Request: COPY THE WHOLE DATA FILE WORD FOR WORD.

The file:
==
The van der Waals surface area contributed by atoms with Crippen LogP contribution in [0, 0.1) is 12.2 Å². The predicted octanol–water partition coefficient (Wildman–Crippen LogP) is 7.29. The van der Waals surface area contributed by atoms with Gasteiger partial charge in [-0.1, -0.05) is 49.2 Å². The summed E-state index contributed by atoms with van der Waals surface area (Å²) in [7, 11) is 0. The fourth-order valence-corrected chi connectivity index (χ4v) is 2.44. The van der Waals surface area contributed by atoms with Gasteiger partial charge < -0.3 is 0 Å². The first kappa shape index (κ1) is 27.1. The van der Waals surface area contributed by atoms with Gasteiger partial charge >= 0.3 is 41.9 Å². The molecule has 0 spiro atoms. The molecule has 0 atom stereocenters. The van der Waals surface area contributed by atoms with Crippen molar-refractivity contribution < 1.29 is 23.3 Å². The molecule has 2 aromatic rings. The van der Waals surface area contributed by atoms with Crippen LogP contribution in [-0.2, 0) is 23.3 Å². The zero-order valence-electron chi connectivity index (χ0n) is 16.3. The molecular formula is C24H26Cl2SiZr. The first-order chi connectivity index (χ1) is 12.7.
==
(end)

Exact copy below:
The van der Waals surface area contributed by atoms with Crippen LogP contribution in [0, 0.1) is 12.2 Å². The predicted octanol–water partition coefficient (Wildman–Crippen LogP) is 7.29. The van der Waals surface area contributed by atoms with Gasteiger partial charge in [-0.1, -0.05) is 49.2 Å². The summed E-state index contributed by atoms with van der Waals surface area (Å²) in [7, 11) is 0. The fourth-order valence-corrected chi connectivity index (χ4v) is 2.44. The van der Waals surface area contributed by atoms with Gasteiger partial charge < -0.3 is 0 Å². The first kappa shape index (κ1) is 27.1. The van der Waals surface area contributed by atoms with Gasteiger partial charge >= 0.3 is 41.9 Å². The molecule has 0 spiro atoms. The molecule has 0 atom stereocenters. The van der Waals surface area contributed by atoms with Crippen molar-refractivity contribution < 1.29 is 23.3 Å². The molecule has 2 aromatic rings. The van der Waals surface area contributed by atoms with Crippen LogP contribution in [-0.2, 0) is 23.3 Å². The zero-order valence-electron chi connectivity index (χ0n) is 16.3. The molecular formula is C24H26Cl2SiZr. The first-order chi connectivity index (χ1) is 12.7.